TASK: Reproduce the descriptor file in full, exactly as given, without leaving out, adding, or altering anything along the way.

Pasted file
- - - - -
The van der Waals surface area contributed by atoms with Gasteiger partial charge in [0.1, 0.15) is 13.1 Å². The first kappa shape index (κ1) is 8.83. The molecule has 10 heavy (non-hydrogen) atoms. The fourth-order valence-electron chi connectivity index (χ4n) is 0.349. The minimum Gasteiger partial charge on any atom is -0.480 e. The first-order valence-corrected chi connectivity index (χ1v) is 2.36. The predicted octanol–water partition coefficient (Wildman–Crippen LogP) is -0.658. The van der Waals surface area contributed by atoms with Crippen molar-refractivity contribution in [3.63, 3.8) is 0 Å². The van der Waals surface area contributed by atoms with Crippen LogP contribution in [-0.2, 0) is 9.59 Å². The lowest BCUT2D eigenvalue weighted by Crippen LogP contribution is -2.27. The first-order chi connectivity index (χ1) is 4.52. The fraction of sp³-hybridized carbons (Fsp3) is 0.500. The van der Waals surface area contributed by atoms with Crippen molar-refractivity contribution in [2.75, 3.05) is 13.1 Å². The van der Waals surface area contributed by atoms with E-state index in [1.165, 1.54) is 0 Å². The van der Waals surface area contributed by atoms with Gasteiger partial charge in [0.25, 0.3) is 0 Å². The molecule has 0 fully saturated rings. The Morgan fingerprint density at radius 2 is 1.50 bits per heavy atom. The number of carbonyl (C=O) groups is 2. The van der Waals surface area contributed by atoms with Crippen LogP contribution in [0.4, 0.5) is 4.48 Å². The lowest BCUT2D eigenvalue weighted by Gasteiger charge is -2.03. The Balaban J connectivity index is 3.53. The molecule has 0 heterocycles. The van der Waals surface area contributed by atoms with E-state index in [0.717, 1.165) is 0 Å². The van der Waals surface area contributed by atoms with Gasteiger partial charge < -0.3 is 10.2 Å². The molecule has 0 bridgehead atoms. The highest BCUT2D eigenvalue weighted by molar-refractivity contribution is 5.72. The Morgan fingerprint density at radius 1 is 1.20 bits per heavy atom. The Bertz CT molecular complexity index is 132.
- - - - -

The van der Waals surface area contributed by atoms with Gasteiger partial charge in [0.1, 0.15) is 13.1 Å². The first kappa shape index (κ1) is 8.83. The molecule has 10 heavy (non-hydrogen) atoms. The fourth-order valence-electron chi connectivity index (χ4n) is 0.349. The minimum Gasteiger partial charge on any atom is -0.480 e. The first-order valence-corrected chi connectivity index (χ1v) is 2.36. The predicted octanol–water partition coefficient (Wildman–Crippen LogP) is -0.658. The van der Waals surface area contributed by atoms with Crippen molar-refractivity contribution in [3.63, 3.8) is 0 Å². The van der Waals surface area contributed by atoms with Crippen LogP contribution in [-0.2, 0) is 9.59 Å². The lowest BCUT2D eigenvalue weighted by Crippen LogP contribution is -2.27. The first-order chi connectivity index (χ1) is 4.52. The fraction of sp³-hybridized carbons (Fsp3) is 0.500. The van der Waals surface area contributed by atoms with Crippen molar-refractivity contribution in [2.75, 3.05) is 13.1 Å². The van der Waals surface area contributed by atoms with E-state index in [1.165, 1.54) is 0 Å². The van der Waals surface area contributed by atoms with Gasteiger partial charge in [0.25, 0.3) is 0 Å². The molecule has 0 fully saturated rings. The Morgan fingerprint density at radius 2 is 1.50 bits per heavy atom. The number of carbonyl (C=O) groups is 2. The van der Waals surface area contributed by atoms with Crippen LogP contribution in [0.4, 0.5) is 4.48 Å². The lowest BCUT2D eigenvalue weighted by Gasteiger charge is -2.03. The Balaban J connectivity index is 3.53. The molecule has 0 heterocycles. The van der Waals surface area contributed by atoms with E-state index in [0.717, 1.165) is 0 Å². The van der Waals surface area contributed by atoms with Gasteiger partial charge < -0.3 is 10.2 Å². The molecule has 0 bridgehead atoms. The highest BCUT2D eigenvalue weighted by molar-refractivity contribution is 5.72. The Morgan fingerprint density at radius 1 is 1.20 bits per heavy atom. The Bertz CT molecular complexity index is 132.